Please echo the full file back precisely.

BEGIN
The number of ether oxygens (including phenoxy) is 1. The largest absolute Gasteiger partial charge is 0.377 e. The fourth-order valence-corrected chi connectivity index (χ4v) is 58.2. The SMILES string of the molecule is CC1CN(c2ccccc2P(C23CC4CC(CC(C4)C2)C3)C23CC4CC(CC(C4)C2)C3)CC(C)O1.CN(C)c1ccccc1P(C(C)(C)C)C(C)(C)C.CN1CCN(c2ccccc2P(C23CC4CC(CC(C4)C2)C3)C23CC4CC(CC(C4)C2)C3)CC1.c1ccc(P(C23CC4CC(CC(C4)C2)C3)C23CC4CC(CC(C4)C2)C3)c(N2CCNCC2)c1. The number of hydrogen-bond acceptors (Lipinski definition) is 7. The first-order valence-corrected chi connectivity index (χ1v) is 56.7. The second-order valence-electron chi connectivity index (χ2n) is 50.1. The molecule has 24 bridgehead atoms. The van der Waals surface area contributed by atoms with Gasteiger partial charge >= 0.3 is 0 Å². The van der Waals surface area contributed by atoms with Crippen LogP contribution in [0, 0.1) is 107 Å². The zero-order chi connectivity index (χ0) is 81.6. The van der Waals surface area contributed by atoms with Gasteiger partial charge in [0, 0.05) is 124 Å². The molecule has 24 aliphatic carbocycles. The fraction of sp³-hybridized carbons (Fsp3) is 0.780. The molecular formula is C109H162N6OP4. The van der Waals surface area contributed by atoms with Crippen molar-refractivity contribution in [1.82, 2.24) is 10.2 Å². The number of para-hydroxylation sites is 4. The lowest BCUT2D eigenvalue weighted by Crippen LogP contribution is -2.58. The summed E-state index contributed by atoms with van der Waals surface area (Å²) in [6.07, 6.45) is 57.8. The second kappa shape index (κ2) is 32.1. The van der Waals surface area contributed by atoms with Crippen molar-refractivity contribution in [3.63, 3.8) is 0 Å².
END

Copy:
The number of ether oxygens (including phenoxy) is 1. The largest absolute Gasteiger partial charge is 0.377 e. The fourth-order valence-corrected chi connectivity index (χ4v) is 58.2. The SMILES string of the molecule is CC1CN(c2ccccc2P(C23CC4CC(CC(C4)C2)C3)C23CC4CC(CC(C4)C2)C3)CC(C)O1.CN(C)c1ccccc1P(C(C)(C)C)C(C)(C)C.CN1CCN(c2ccccc2P(C23CC4CC(CC(C4)C2)C3)C23CC4CC(CC(C4)C2)C3)CC1.c1ccc(P(C23CC4CC(CC(C4)C2)C3)C23CC4CC(CC(C4)C2)C3)c(N2CCNCC2)c1. The number of hydrogen-bond acceptors (Lipinski definition) is 7. The first-order valence-corrected chi connectivity index (χ1v) is 56.7. The second-order valence-electron chi connectivity index (χ2n) is 50.1. The molecule has 24 bridgehead atoms. The van der Waals surface area contributed by atoms with Gasteiger partial charge >= 0.3 is 0 Å². The van der Waals surface area contributed by atoms with Crippen LogP contribution in [0, 0.1) is 107 Å². The zero-order chi connectivity index (χ0) is 81.6. The van der Waals surface area contributed by atoms with Gasteiger partial charge in [0, 0.05) is 124 Å². The molecule has 24 aliphatic carbocycles. The fraction of sp³-hybridized carbons (Fsp3) is 0.780. The molecular formula is C109H162N6OP4. The van der Waals surface area contributed by atoms with Crippen molar-refractivity contribution in [1.82, 2.24) is 10.2 Å². The number of para-hydroxylation sites is 4. The lowest BCUT2D eigenvalue weighted by Crippen LogP contribution is -2.58. The summed E-state index contributed by atoms with van der Waals surface area (Å²) in [6.07, 6.45) is 57.8. The second kappa shape index (κ2) is 32.1. The van der Waals surface area contributed by atoms with Crippen molar-refractivity contribution in [3.63, 3.8) is 0 Å².